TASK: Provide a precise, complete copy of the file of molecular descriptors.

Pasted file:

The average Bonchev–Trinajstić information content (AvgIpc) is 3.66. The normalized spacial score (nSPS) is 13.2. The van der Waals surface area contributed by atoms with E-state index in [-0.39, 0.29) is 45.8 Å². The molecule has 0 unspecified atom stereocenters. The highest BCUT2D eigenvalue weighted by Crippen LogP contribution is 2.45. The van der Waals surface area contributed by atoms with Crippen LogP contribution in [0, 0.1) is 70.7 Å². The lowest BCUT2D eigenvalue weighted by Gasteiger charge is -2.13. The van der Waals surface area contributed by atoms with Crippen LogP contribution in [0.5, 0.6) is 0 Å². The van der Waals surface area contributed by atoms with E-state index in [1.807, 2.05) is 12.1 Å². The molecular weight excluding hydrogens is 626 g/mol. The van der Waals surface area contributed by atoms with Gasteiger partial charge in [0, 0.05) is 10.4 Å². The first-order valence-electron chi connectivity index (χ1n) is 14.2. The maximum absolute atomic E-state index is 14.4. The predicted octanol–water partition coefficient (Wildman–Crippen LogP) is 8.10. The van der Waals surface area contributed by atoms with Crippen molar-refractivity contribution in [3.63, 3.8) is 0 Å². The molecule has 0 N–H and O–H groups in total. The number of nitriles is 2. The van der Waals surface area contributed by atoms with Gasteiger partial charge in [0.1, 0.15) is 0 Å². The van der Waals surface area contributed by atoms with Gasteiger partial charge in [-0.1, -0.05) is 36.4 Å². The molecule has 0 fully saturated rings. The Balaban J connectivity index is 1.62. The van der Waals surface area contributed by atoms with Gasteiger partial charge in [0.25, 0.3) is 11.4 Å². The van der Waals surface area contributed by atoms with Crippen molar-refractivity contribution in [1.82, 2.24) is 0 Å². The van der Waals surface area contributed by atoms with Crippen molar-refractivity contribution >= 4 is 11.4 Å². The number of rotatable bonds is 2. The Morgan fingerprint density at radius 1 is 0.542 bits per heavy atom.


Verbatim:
The average Bonchev–Trinajstić information content (AvgIpc) is 3.66. The normalized spacial score (nSPS) is 13.2. The van der Waals surface area contributed by atoms with E-state index in [-0.39, 0.29) is 45.8 Å². The molecule has 0 unspecified atom stereocenters. The highest BCUT2D eigenvalue weighted by Crippen LogP contribution is 2.45. The van der Waals surface area contributed by atoms with Crippen LogP contribution in [0, 0.1) is 70.7 Å². The lowest BCUT2D eigenvalue weighted by Gasteiger charge is -2.13. The van der Waals surface area contributed by atoms with Crippen LogP contribution in [0.5, 0.6) is 0 Å². The van der Waals surface area contributed by atoms with E-state index in [1.807, 2.05) is 12.1 Å². The molecular weight excluding hydrogens is 626 g/mol. The van der Waals surface area contributed by atoms with Gasteiger partial charge in [0, 0.05) is 10.4 Å². The first-order valence-electron chi connectivity index (χ1n) is 14.2. The maximum absolute atomic E-state index is 14.4. The predicted octanol–water partition coefficient (Wildman–Crippen LogP) is 8.10. The van der Waals surface area contributed by atoms with Crippen molar-refractivity contribution in [3.63, 3.8) is 0 Å². The molecule has 0 N–H and O–H groups in total. The number of nitriles is 2. The van der Waals surface area contributed by atoms with Gasteiger partial charge in [0.1, 0.15) is 0 Å². The van der Waals surface area contributed by atoms with Gasteiger partial charge in [-0.1, -0.05) is 36.4 Å². The molecule has 0 fully saturated rings. The Balaban J connectivity index is 1.62. The van der Waals surface area contributed by atoms with Gasteiger partial charge in [0.25, 0.3) is 11.4 Å². The van der Waals surface area contributed by atoms with Crippen molar-refractivity contribution in [1.82, 2.24) is 0 Å². The van der Waals surface area contributed by atoms with Crippen molar-refractivity contribution >= 4 is 11.4 Å². The number of rotatable bonds is 2. The Morgan fingerprint density at radius 1 is 0.542 bits per heavy atom.